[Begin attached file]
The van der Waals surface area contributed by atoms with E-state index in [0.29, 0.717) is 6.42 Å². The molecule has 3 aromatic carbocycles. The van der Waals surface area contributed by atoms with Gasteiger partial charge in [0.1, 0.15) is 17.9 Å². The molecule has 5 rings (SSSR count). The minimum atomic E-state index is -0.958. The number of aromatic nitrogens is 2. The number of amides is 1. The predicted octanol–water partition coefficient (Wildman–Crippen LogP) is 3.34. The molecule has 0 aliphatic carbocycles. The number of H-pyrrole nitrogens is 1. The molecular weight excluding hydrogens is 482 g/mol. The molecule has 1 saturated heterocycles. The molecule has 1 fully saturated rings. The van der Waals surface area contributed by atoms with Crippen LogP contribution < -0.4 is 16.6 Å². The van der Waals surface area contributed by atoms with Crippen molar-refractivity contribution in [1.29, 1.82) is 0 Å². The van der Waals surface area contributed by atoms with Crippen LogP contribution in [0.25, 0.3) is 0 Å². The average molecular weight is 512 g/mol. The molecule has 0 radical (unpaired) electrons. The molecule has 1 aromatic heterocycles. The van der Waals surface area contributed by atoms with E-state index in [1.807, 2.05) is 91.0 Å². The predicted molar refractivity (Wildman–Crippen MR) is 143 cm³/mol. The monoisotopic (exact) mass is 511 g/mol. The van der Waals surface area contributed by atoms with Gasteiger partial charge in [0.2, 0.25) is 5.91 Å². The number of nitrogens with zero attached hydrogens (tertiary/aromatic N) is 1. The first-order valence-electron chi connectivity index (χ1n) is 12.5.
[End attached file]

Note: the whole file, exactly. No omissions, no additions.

The van der Waals surface area contributed by atoms with E-state index in [0.29, 0.717) is 6.42 Å². The molecule has 3 aromatic carbocycles. The van der Waals surface area contributed by atoms with Gasteiger partial charge in [0.1, 0.15) is 17.9 Å². The molecule has 5 rings (SSSR count). The minimum atomic E-state index is -0.958. The number of aromatic nitrogens is 2. The number of amides is 1. The predicted octanol–water partition coefficient (Wildman–Crippen LogP) is 3.34. The molecule has 0 aliphatic carbocycles. The number of H-pyrrole nitrogens is 1. The molecular weight excluding hydrogens is 482 g/mol. The molecule has 1 saturated heterocycles. The molecule has 1 fully saturated rings. The van der Waals surface area contributed by atoms with Crippen LogP contribution < -0.4 is 16.6 Å². The van der Waals surface area contributed by atoms with Crippen molar-refractivity contribution in [1.29, 1.82) is 0 Å². The van der Waals surface area contributed by atoms with Crippen LogP contribution in [0.25, 0.3) is 0 Å². The average molecular weight is 512 g/mol. The molecule has 0 radical (unpaired) electrons. The molecule has 1 aromatic heterocycles. The van der Waals surface area contributed by atoms with E-state index in [1.807, 2.05) is 91.0 Å². The predicted molar refractivity (Wildman–Crippen MR) is 143 cm³/mol. The monoisotopic (exact) mass is 511 g/mol. The van der Waals surface area contributed by atoms with Gasteiger partial charge in [0.2, 0.25) is 5.91 Å². The number of nitrogens with zero attached hydrogens (tertiary/aromatic N) is 1. The first-order valence-electron chi connectivity index (χ1n) is 12.5.